Monday, July 17, 2017


As if putting every blessed thing we own into a box, and then cleaning every blessed space where those things sat isn’t enough fun, we’ve had visitors to the back yard today. 

          We have a septic system since our neighborhood can’t get town water or sewer services, sitting as it does on the base of the town’s small mountain. We truly love our well water, but our feelings about having a septic system have been pretty noncommittal. Those feelings took a major turn south today.
          We failed Title 5, the statute that regulates the installation, use, and sale of septic systems in our state. Here we thought we’d breeze right through it, what with just the two of us living here and then being away for the bulk of the winter, with not one flush since January 1st.
          The happy news: our tank is deteriorating and the pipes leading to the leach field are crumbling. As it was, we thought we might make a tiny profit off of the sale of this house – maybe enough for a good dinner out, or maybe new flip flops for the beach.
          Now we’ll be entertaining large men and their larger machines as they excavate the yard along with whatever cash we’d hoped to spend on something frivolous like food.


  1. Oh, BOO! To have to spend money on shit is not my idea of a good time, either. :-)

  2. All my sympathy, Marty. I was terrified we would have to install an entire new plant, but we got off with just a few thousand in upgrades.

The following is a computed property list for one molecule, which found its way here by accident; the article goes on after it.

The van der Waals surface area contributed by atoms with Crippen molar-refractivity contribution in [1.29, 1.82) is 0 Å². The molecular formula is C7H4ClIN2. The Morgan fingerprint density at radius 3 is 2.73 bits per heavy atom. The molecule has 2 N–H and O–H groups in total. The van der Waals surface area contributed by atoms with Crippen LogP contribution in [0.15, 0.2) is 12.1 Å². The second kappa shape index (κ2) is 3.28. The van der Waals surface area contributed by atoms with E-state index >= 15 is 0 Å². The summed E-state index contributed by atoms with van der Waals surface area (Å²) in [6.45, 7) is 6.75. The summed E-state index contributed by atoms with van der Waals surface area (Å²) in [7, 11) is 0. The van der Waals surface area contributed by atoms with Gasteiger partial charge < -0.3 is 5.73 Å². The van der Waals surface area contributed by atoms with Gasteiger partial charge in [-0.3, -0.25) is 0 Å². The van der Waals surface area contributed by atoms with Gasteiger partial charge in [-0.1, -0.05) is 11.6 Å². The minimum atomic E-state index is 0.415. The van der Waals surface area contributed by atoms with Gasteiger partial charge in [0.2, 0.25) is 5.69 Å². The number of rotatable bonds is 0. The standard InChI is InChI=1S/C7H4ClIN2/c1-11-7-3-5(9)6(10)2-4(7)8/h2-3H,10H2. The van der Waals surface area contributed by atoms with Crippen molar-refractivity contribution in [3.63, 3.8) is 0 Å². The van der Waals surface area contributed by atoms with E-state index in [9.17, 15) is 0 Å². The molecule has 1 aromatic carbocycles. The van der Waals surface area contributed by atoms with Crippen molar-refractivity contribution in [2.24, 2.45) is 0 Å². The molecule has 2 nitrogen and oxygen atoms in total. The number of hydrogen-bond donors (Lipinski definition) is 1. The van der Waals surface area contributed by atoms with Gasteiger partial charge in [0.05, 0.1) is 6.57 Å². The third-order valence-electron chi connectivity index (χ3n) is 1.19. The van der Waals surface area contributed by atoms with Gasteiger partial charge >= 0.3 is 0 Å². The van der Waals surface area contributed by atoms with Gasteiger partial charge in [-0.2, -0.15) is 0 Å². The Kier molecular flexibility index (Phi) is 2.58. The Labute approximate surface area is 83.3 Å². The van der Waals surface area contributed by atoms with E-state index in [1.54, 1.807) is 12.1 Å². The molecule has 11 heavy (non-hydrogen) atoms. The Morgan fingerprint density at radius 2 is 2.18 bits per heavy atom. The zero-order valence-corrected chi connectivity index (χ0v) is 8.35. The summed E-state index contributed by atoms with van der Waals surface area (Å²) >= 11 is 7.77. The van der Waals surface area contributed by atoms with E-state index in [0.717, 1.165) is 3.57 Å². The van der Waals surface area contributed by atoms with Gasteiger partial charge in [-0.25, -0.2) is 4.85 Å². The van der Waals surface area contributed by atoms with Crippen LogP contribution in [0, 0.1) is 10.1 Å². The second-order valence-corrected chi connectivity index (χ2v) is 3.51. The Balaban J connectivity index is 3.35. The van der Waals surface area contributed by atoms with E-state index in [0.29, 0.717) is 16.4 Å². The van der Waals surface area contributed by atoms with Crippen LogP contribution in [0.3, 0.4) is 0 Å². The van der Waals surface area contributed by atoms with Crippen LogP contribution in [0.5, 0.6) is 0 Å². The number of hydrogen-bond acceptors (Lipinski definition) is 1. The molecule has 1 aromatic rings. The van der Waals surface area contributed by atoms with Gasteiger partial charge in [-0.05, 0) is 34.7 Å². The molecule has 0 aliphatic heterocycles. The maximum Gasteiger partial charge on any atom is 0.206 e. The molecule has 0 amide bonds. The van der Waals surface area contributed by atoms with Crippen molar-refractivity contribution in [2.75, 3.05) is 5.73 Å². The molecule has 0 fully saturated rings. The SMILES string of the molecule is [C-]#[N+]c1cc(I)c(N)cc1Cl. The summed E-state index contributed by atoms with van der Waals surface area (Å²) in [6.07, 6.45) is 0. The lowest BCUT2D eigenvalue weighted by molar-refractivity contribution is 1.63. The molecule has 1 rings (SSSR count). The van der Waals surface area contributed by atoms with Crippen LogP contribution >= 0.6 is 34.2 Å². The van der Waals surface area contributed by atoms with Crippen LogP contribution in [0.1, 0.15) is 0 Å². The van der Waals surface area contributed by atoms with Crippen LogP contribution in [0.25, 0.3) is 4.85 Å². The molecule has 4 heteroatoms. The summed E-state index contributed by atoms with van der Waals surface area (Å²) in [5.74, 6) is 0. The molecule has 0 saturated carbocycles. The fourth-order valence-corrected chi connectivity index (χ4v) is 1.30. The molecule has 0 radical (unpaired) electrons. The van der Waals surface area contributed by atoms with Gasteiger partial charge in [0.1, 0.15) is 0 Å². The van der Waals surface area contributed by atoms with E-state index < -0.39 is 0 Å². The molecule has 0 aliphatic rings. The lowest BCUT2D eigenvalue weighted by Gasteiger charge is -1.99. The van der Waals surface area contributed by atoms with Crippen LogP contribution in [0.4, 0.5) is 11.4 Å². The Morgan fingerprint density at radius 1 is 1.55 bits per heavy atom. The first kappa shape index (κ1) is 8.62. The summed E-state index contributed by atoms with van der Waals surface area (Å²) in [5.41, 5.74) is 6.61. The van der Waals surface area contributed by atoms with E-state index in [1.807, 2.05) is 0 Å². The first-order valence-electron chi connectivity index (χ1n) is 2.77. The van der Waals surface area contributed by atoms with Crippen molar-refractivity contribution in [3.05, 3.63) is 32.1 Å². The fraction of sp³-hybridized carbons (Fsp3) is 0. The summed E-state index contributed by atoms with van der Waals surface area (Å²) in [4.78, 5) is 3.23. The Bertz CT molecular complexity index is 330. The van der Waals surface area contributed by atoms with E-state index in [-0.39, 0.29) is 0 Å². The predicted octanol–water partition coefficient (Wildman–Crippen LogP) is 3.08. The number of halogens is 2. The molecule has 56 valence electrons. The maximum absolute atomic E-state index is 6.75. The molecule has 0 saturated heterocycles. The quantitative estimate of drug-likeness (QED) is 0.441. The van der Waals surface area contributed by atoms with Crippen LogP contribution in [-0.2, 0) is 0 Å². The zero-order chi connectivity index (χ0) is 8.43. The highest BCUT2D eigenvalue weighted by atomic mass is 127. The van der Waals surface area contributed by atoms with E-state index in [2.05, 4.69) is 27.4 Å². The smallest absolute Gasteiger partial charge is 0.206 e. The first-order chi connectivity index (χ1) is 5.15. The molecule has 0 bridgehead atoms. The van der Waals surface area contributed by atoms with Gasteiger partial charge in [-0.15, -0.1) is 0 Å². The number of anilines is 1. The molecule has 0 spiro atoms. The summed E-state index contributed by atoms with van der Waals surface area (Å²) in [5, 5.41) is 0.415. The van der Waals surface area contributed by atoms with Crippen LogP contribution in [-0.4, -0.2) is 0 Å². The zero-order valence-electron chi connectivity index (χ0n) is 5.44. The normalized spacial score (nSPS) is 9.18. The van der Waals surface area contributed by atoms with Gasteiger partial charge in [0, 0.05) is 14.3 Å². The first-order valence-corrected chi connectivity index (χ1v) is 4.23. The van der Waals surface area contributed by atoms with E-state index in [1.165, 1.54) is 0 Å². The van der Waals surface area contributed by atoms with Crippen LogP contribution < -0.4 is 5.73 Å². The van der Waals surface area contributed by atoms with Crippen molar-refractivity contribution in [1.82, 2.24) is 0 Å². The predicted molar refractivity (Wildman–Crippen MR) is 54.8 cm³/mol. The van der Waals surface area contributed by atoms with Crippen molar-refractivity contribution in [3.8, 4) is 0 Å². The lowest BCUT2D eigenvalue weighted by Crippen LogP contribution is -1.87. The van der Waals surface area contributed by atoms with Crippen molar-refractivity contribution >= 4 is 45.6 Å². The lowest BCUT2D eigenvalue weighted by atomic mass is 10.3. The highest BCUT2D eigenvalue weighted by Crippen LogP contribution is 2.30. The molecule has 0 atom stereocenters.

3. Well that's a shame and a disturbed garden won't appeal to some finicky buyers, but a properly working system is better for new owners and perhaps you can bump a few dollars onto the sale price to cover that cost.

  4. bummer. back in the summer of 2013 when we still had the city house and our son and daughter in law were still living there and we were still going in 4 days a week to work in the shop, the toilets backed up and nasty stuff came out of the little access port in the backyard. the city house was old, the first house built in that area back in the late 1800s and while we had city water and sewer, the pipes from the house to the street were old old old clay pipe that finally collapsed in several places. We had to replace the line from the house to the street for the tune of $7000 and then the next summer we sold the house so that year cost us $20 a day to be able to flush the toilet.

  5. Mercy. That would really give you pause for thought as you headed to the bathroom.

  6. Yes those codes are always changing! We are all up to date with the work we had done last spring. Crap indeed! :)


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